Bleached and dying coral reefs are often held up as proof that global warming is laying waste to Earth's ecosystems. Now come reports that a number of reefs around the world are being brought back from the dead by dedicated oceanographers and conservationists. “The results are more than just promising; they are beautiful,” says Baruch Rinkevich, a marine biologist at the National Institute of Oceanography in Haifa, Israel. But how can these reefs recover in the face on ongoing global warming? Either global warming has reversed course or the bleaching of reefs wasn't due to global warming in the first place.
In a stunning paper in Science, researchers claim to have reversed the impact of clouds on global climate. It has long been known that low level cloud cover creates a net cooling effect on climate. This new study, which concentrated on a restricted area of the Pacific Ocean, claims that warming oceans reduce low cloud cover letting in more sunlight that further warm the ocean and hence provide a positive feed back that adds to global warming. Based on a warming episode that started in 1978, the article claims that observational analysis showed that clouds act as a positive feedback in this region on decadal time scales. But a cometary on the article in the same issue of Science says that the analysis suggests—but falls short of proving—that clouds are strongly amplifying the warming. If it's true, then almost all climate models have got it wrong.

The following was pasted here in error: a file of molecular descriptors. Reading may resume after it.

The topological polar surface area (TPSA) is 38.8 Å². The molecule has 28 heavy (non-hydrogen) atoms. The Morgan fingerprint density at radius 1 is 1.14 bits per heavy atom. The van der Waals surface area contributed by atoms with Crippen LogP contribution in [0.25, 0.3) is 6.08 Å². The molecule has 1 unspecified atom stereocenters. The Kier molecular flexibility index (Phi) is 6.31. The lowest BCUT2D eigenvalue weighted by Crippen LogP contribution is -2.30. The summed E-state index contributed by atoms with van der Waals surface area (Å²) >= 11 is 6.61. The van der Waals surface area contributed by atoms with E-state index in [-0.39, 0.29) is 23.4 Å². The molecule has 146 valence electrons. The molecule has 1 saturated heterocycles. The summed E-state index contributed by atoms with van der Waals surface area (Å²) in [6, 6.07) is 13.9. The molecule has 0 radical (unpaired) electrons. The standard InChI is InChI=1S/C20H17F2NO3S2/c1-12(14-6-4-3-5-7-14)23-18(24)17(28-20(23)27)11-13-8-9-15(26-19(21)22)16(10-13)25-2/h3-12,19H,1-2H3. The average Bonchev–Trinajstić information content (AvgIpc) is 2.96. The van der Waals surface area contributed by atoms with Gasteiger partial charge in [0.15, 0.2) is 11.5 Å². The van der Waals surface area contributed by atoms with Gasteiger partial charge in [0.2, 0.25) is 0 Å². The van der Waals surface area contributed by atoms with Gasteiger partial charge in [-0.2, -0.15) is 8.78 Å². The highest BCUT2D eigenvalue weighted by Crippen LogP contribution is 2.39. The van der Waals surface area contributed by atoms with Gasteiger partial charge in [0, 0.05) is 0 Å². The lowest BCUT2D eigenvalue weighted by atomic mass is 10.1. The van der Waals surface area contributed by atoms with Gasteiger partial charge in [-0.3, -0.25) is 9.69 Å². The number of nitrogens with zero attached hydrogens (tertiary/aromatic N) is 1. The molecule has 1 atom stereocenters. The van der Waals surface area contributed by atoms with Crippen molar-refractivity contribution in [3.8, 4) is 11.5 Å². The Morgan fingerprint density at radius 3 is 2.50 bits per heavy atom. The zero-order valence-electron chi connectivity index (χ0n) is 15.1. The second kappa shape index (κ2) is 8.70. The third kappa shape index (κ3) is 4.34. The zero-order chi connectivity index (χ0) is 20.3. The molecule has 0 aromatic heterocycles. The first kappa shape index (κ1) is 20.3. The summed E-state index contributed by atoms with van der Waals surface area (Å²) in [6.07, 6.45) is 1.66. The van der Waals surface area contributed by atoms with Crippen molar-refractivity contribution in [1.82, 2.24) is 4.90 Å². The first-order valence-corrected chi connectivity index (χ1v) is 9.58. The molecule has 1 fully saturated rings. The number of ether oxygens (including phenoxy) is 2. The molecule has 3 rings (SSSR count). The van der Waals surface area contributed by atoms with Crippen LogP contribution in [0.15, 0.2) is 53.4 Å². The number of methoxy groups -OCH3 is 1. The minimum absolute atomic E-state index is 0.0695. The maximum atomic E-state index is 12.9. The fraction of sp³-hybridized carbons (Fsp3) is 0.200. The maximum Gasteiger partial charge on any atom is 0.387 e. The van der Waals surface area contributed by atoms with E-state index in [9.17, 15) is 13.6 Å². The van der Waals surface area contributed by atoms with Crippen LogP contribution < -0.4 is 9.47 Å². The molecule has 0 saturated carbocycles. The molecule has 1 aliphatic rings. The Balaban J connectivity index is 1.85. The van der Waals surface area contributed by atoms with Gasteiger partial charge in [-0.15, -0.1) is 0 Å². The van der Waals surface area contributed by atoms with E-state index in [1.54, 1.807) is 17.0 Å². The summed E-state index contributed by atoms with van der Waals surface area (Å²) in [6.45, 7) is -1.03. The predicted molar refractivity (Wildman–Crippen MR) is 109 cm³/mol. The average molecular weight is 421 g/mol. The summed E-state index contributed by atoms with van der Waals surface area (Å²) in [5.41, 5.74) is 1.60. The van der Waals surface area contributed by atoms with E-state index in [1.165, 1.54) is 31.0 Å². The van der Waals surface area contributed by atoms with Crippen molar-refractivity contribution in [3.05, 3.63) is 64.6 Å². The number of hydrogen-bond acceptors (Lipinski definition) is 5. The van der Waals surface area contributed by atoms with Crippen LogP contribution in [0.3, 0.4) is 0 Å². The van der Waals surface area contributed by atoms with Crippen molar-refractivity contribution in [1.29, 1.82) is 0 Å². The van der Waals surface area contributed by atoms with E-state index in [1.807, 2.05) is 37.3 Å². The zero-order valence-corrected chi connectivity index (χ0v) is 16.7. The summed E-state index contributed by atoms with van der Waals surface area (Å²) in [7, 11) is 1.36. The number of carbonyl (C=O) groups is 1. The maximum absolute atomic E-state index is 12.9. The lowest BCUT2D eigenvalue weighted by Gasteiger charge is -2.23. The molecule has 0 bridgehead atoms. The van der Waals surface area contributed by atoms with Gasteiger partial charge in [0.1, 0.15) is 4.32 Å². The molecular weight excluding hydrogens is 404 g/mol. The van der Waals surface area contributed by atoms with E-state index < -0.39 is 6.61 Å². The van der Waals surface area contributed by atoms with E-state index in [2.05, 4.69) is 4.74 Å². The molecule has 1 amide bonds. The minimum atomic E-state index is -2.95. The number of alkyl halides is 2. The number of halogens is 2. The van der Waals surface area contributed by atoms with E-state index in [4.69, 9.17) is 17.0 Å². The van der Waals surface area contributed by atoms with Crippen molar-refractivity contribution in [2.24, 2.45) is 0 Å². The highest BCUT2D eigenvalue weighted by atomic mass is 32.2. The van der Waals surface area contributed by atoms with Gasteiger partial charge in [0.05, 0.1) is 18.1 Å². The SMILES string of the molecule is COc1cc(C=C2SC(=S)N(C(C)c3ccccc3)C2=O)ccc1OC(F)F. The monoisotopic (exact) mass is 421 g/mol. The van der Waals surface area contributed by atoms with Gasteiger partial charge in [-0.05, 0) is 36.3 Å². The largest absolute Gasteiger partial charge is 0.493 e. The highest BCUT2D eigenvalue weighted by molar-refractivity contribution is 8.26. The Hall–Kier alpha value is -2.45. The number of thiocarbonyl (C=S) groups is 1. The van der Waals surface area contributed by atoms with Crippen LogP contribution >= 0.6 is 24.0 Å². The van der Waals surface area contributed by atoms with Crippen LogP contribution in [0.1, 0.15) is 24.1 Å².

A recent article in the journal Science has provided a new, detailed climate record for the Medieval Climate Anomaly (MCA), also know as the Medieval Warm Period. It was the most recent pre-industrial warm period, noted in Europe and elsewhere around the globe. The researchers present a 947-year-long multi-decadal North Atlantic Oscillation (NAO) reconstruction and find a persistent positive NAO during the MCA. The interesting thing is that the MCA had basically been removed from the climate record by Michael Mann's infamous “hockey stick” history graph that was adopted by the IPCC a decade ago.
With the US storm tossed in the midst of the 2008 Hurricane season the predictable has happened: the United Nations Environment Program (UNEP) has released another report claiming that global warming is boosting the strength and number of storms around the world and in the Atlantic. In a press release dated September 4, UNEP blames climate change for the rising cost of natural disasters around the world.